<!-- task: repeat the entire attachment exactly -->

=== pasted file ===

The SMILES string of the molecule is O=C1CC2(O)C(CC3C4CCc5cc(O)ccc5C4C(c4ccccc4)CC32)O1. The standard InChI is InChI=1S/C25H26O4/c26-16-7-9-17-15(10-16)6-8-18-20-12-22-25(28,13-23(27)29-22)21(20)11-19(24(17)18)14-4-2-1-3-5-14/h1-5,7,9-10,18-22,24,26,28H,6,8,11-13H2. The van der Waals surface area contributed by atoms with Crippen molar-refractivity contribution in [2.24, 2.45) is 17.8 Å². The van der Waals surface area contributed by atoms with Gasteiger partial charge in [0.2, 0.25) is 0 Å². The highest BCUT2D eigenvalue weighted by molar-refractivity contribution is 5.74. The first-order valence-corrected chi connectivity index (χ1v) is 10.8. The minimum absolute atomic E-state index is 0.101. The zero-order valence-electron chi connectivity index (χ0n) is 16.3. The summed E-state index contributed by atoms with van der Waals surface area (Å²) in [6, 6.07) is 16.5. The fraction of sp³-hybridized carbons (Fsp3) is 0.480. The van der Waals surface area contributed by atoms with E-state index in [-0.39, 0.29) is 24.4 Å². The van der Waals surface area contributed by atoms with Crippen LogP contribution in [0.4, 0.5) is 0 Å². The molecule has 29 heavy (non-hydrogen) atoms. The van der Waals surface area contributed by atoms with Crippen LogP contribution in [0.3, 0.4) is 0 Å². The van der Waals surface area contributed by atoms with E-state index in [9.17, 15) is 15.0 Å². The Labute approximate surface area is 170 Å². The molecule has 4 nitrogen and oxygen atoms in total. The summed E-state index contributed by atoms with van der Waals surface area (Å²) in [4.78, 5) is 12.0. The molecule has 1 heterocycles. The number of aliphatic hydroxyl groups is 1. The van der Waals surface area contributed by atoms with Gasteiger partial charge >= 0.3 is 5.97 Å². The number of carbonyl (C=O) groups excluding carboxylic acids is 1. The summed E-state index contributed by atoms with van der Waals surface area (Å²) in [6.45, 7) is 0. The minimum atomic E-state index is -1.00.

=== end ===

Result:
The SMILES string of the molecule is O=C1CC2(O)C(CC3C4CCc5cc(O)ccc5C4C(c4ccccc4)CC32)O1. The standard InChI is InChI=1S/C25H26O4/c26-16-7-9-17-15(10-16)6-8-18-20-12-22-25(28,13-23(27)29-22)21(20)11-19(24(17)18)14-4-2-1-3-5-14/h1-5,7,9-10,18-22,24,26,28H,6,8,11-13H2. The van der Waals surface area contributed by atoms with Crippen molar-refractivity contribution in [2.24, 2.45) is 17.8 Å². The van der Waals surface area contributed by atoms with Gasteiger partial charge in [0.2, 0.25) is 0 Å². The highest BCUT2D eigenvalue weighted by molar-refractivity contribution is 5.74. The first-order valence-corrected chi connectivity index (χ1v) is 10.8. The minimum absolute atomic E-state index is 0.101. The zero-order valence-electron chi connectivity index (χ0n) is 16.3. The summed E-state index contributed by atoms with van der Waals surface area (Å²) in [6, 6.07) is 16.5. The fraction of sp³-hybridized carbons (Fsp3) is 0.480. The van der Waals surface area contributed by atoms with E-state index in [-0.39, 0.29) is 24.4 Å². The van der Waals surface area contributed by atoms with Crippen LogP contribution in [0.4, 0.5) is 0 Å². The molecule has 29 heavy (non-hydrogen) atoms. The van der Waals surface area contributed by atoms with Crippen LogP contribution in [0.3, 0.4) is 0 Å². The van der Waals surface area contributed by atoms with E-state index in [9.17, 15) is 15.0 Å². The Labute approximate surface area is 170 Å². The molecule has 4 nitrogen and oxygen atoms in total. The summed E-state index contributed by atoms with van der Waals surface area (Å²) in [4.78, 5) is 12.0. The molecule has 1 heterocycles. The number of aliphatic hydroxyl groups is 1. The van der Waals surface area contributed by atoms with Gasteiger partial charge >= 0.3 is 5.97 Å². The number of carbonyl (C=O) groups excluding carboxylic acids is 1. The summed E-state index contributed by atoms with van der Waals surface area (Å²) in [6.45, 7) is 0. The minimum atomic E-state index is -1.00.